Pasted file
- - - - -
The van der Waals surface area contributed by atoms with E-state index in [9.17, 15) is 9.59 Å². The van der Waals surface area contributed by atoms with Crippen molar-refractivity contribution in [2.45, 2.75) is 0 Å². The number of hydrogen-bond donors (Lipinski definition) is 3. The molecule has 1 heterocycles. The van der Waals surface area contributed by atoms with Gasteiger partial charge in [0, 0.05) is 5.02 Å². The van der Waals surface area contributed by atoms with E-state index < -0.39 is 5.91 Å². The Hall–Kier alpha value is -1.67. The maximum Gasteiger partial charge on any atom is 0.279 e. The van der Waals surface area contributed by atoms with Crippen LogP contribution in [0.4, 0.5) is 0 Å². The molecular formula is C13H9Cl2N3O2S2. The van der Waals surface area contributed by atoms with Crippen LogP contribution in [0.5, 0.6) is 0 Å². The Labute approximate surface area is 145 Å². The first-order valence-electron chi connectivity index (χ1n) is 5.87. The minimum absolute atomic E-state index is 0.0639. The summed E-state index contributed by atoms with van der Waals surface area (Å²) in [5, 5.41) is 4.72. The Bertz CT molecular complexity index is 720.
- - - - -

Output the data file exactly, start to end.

The van der Waals surface area contributed by atoms with E-state index in [9.17, 15) is 9.59 Å². The van der Waals surface area contributed by atoms with Crippen molar-refractivity contribution in [2.45, 2.75) is 0 Å². The number of hydrogen-bond donors (Lipinski definition) is 3. The molecule has 1 heterocycles. The van der Waals surface area contributed by atoms with Gasteiger partial charge in [0, 0.05) is 5.02 Å². The van der Waals surface area contributed by atoms with E-state index < -0.39 is 5.91 Å². The Hall–Kier alpha value is -1.67. The maximum Gasteiger partial charge on any atom is 0.279 e. The van der Waals surface area contributed by atoms with Crippen LogP contribution in [0.4, 0.5) is 0 Å². The molecular formula is C13H9Cl2N3O2S2. The van der Waals surface area contributed by atoms with Crippen LogP contribution in [0.5, 0.6) is 0 Å². The Labute approximate surface area is 145 Å². The first-order valence-electron chi connectivity index (χ1n) is 5.87. The minimum absolute atomic E-state index is 0.0639. The summed E-state index contributed by atoms with van der Waals surface area (Å²) in [5, 5.41) is 4.72. The Bertz CT molecular complexity index is 720.